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I'm at a bit of a loss as to how to determine the error in measurement in a project I'm working on. The project involves taking a picture of an object, and then using the image to determine the width of the object.

So, a sample image would be like the one below:

sample image

Things we know:

  • Distance from the object (via a sensor)
  • Field of view of camera (measured at 48.8 degrees)

So I came up with the following to calculate the width of the frame of view:

width of view

The example is based on the object taking up the entire field of view, but that doesn't have to be the case. The object could be smaller, say 1/2 of the frame of view; to find the width you would simply take half of the field of view.

Now my question is, how do you determine the measurement error?

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Wouldn't there be some distortion due to the lens? –  J. M. Apr 28 '11 at 4:39

1 Answer 1

up vote 1 down vote accepted

You take each piece of data that goes into your calculation, figure out the error on that piece of data, and see how that error changes the output value. So for your case you have measured the distance and the angle of view of the camera and your equation is $width=2distance\cdot \tan \theta$. As the errors are small, you can use the derivatives: $\frac{d(width)}{d(distance)}=2\tan \theta \approx 0.91$ So an error in the distance measurement of 1 inch becomes an error in the width of 0.91 inches. If the object doesn't fill the frame, the ratio will be different. You can also assess the impact of an error in $\theta$ the same way and add them together to get the total possible error.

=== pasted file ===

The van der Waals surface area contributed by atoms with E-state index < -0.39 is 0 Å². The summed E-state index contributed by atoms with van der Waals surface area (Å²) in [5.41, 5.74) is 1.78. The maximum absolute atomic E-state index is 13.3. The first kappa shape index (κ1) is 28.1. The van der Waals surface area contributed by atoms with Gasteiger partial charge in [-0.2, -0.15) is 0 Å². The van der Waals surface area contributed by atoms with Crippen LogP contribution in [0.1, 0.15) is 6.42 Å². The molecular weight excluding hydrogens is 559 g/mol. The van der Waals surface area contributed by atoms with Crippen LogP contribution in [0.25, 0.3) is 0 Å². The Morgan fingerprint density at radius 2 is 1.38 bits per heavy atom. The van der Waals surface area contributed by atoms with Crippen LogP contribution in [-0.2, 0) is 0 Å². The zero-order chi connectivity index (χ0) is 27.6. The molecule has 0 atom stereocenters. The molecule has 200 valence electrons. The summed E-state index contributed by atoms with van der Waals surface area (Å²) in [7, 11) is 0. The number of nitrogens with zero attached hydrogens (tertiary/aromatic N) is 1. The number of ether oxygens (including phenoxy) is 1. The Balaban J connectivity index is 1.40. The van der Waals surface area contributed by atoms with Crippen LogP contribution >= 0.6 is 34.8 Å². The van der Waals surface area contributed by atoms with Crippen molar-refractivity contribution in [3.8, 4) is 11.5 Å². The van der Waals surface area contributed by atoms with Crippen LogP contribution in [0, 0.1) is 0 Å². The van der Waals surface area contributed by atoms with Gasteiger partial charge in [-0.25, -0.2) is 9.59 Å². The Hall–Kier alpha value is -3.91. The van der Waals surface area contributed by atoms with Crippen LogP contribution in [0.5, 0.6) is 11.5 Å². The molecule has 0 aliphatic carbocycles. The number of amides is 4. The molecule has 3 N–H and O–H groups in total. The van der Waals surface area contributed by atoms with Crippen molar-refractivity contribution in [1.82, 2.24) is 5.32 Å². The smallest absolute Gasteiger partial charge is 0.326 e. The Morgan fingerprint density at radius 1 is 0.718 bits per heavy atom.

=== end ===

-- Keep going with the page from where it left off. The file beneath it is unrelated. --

Sometimes the errors in the data are fractional-a mass measurement might be $\pm 1 \%$, for example. Then if you take the logarithm of the equation before the derivative you get things like $\frac{dm}{m}$ which is the $1 \%$

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Would % error = abs((estimate - actual) / actual * 100) work? And if so, would it be less accurate than your approach? –  Ryan Apr 29 '11 at 5:05
It works fine. In fact it is not dependent on approximate linearity of the error. Sometimes my approach is easier if you want to find how small the measurement error has to be to keep the final calculation below a certain amount, or you have a lot of error terms and want to assess how important each one is. –  Ross Millikan Apr 29 '11 at 12:54
Ah, ok. Thank you! –  Ryan Apr 30 '11 at 0:46

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